Not many weeks go by when we don’t cook my bestselling dish of Braised Lamb with Aubergine and Apricot. Last week was no different and I duly collected 4kg of diced shoulder of lamb from our local butcher Steve [http://coxbutchers.co.uk] not thinking it would of course be new season lamb. Steve sources his lamb from local village Sandford where we used to live so you can’t really get more local! The lamb was so succulent, lean and tender that I was afraid it would fall apart with too much stirring! The resulting dish was even more gorgeous than usual.
Oddly enough, I never liked lamb when I was growing up. I think it was the mint sauce that put me off as it would normally be chops or roast lamb that was on offer. The smell of the mint sauce made me feel queasy but the rest of the family loved it – I remember my grandmother chopping fresh but even homemade, the smell put me off.
Anyway, to cut a long story short, when I met Martin, he invited me round for dinner which was quite something for a young man to do in the early 1980s. My heart sank when he said he’d cooked lamb chops! How was I going to get through the dinner without appearing rude or feeling icky? But, he astounded me by serving beautifully cooked lamb chops in a wine, cream and mushroom sauce, sautéed potatoes and green beans. And, no mint sauce in sight. I was a convert.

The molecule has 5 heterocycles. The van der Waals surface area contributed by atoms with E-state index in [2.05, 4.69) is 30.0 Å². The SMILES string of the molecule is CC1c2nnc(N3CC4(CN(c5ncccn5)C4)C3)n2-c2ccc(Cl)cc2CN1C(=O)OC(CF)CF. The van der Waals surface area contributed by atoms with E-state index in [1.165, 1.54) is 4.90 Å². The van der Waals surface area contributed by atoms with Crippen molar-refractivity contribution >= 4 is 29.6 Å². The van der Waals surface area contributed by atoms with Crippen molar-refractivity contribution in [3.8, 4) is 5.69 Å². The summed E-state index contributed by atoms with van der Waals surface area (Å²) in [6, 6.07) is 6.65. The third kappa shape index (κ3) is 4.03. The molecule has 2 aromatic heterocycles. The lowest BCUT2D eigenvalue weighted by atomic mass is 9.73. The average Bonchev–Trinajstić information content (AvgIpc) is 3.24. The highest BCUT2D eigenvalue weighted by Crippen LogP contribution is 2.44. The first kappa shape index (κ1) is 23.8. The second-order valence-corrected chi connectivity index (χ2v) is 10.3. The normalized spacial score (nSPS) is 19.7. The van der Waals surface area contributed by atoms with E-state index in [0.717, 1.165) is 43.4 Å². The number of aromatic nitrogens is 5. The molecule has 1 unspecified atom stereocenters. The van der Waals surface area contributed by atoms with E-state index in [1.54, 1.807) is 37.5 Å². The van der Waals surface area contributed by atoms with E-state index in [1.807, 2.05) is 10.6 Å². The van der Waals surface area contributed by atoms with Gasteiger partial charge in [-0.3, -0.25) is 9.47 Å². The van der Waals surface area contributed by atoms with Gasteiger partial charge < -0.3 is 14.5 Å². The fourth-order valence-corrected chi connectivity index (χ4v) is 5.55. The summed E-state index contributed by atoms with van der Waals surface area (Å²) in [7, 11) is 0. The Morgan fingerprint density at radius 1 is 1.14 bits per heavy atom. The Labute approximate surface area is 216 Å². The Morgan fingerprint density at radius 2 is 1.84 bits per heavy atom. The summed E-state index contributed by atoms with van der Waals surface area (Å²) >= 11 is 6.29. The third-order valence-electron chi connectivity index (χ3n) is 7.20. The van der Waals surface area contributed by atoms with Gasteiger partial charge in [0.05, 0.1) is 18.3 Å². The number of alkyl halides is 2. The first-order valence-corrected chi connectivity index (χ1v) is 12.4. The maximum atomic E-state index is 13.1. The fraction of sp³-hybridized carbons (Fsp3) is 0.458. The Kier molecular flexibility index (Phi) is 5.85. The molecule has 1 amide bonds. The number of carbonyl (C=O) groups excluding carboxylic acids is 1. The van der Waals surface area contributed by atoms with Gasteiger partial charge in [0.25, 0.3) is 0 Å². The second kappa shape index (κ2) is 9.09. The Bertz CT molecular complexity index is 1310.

So with such lovely lamb available from Cox’s, I decided to treat the family to some Slow Roasted Shoulder of Lamb with a Mediterranean style Butter Bean Stew. One of my one pot wonders which is incredibly easy to prepare and healthy and satisfying to eat.
Here’s my recipe:
Slice 1 large onion, dice 1 carrot and 2 sticks of celery and put in the base of a deep-ish oven proof dish which has a tight fitting lid. Add some roughly chopped garlic, a glass (or 2) of white wine and some fresh or dried thyme and sit your lamb on top skin side up. Drizzle a bit of olive oil on the lamb, not too much, and zest and juice a lemon onto the lamb skin, adding the squeezed lemon pieces to the pan. Add a generous grind or three of black pepper, put the lid on and cook in a preheated oven at 170c for 3 – 4 hours depending on the size of the lamb. You can’t overcook it so timings are very relaxed. Check a couple of times during cooking to ensure it doesn’t dry out. Add more wine or a little stock or water if necessary.
Before the final 30-40 minutes lift out the lamb, discard the lemon pieces and stir a tin of chopped tomatoes and two drained tins of butter beans. Put the lamb back and finish cooking. Finally, add some chopped fresh parsley to the butter bean stew and serve. Absolutely delicious with the meat juices soaking into the butter beans.
So it wasn’t the lamb I didn’t like, it was what you cooked with it that put me off for years! I still never cook a traditional British roast lamb and, if mint sauce has anything to do with it, I never will.